Wednesday, May 27, 2009

On Jay Bennett

I was in a good place when I learned of Jay Bennett's demise. Thick, fleshy clouds gave way to a few strong shafts of sunlight on Memorial Day. It was morning; nine or ten and and my retinas struggled to adjust after 8 solid hours of sleep. Good sleep, brought on by a night of nine-ball, raucous singalongs and free flowing beer. The calm was welcome, and I sunk into a cushioned lawn chair on the screened patio and swirled my coffee. Sarah had been showering, and I heard the lightswitch flick before she stepped out to the patio with me, and broke the news she'd read online while I slept.

It can't be emphasized enough what a loss this is to the music community. Jay's contributions to Wilco were trackable, and invaluable. He fathered the lush indie pop sensibilities that disappeared after Yankee Hotel Foxtrot in favor of a less ironic, statlier sound. Without the Bennett-era albums, Wilco would not be selling out auditoriums or playing mainstages. Not to mention that those albums will sculpt a new wave of bands who were influenced by Wilco. Would the Fleet Foxes have opened for Wilco if it wasn't for Summerteeth, arguably Bennett's pièce de résistance? Who knows.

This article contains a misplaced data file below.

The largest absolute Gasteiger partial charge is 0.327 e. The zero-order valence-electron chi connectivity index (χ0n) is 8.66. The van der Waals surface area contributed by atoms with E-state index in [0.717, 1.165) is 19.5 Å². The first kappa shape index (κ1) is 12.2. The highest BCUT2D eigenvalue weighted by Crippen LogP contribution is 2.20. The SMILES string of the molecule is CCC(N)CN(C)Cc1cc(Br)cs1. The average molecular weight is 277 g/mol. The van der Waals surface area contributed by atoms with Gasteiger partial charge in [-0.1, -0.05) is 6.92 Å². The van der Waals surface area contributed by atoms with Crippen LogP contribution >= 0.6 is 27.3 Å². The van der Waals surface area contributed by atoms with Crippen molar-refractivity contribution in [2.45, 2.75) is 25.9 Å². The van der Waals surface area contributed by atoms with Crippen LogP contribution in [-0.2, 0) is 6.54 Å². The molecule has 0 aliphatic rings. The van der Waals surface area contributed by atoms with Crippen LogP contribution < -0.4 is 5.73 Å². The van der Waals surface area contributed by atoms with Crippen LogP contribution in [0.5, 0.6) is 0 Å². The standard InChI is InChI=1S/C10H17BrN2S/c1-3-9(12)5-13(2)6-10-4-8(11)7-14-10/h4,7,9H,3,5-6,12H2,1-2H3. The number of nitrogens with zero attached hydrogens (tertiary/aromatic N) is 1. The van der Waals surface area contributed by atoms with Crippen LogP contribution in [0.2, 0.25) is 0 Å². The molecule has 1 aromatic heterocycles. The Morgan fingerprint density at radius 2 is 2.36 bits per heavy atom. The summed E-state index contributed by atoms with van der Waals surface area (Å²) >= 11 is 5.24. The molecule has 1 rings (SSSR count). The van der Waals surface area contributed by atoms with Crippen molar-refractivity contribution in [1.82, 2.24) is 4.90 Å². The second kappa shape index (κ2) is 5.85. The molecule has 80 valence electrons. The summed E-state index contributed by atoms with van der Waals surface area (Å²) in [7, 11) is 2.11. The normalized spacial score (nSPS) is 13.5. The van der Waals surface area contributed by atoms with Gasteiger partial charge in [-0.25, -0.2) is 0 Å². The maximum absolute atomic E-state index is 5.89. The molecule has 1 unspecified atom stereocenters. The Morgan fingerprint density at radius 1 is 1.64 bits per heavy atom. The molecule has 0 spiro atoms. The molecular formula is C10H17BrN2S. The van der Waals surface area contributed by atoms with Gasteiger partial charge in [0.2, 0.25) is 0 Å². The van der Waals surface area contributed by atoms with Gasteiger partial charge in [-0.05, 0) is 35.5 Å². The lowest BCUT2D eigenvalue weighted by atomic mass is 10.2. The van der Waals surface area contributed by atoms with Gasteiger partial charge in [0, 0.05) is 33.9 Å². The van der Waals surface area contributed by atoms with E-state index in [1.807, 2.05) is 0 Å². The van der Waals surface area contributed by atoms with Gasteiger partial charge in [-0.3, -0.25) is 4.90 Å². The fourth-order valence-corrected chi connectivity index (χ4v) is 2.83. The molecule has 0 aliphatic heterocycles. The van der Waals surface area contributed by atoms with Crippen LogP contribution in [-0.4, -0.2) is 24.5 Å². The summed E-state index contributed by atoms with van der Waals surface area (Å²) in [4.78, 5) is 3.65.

Obviously a techie, he also seemed to have a keen sense of melody and the gift of sonice foresight, hearing the completed song from the onset. Jay was the perfect musical foil for Jeff Tweedy. Jay could take Jeff's ideas and fashion them into these movements, these grand expressions that Jeff likely wouldn't have arrived at on his own. I get the feeling that theirs was a similar dynamic as Wayne Coyne and Steve Drozd. The creator and the refiner.

I'd only followed Jay loosely as a solo artist, acquiring The Magnificent Defeat some few years ago and being largely underwhelmed. But he'd always been in the outer rings of my radar, and I would never have dreamt of writing him off as an artist. His stretch with Wilco yielded three of my all-time favorite albums, which were very much the soundtrack to my college years. I've gone on record (although perhaps not here) as saying that he was one of my favorite pure musicians. It's such a tragedy that he had to exist in relative obscurity while the band whose sound he defined saw its mythical status continue to crystallize.

Music blog www.glono.com was a huge fan of Jay's and has some fascinating material on him, including a blow-by-blow account of his contributions to Yankee Hotel Foxtrot.

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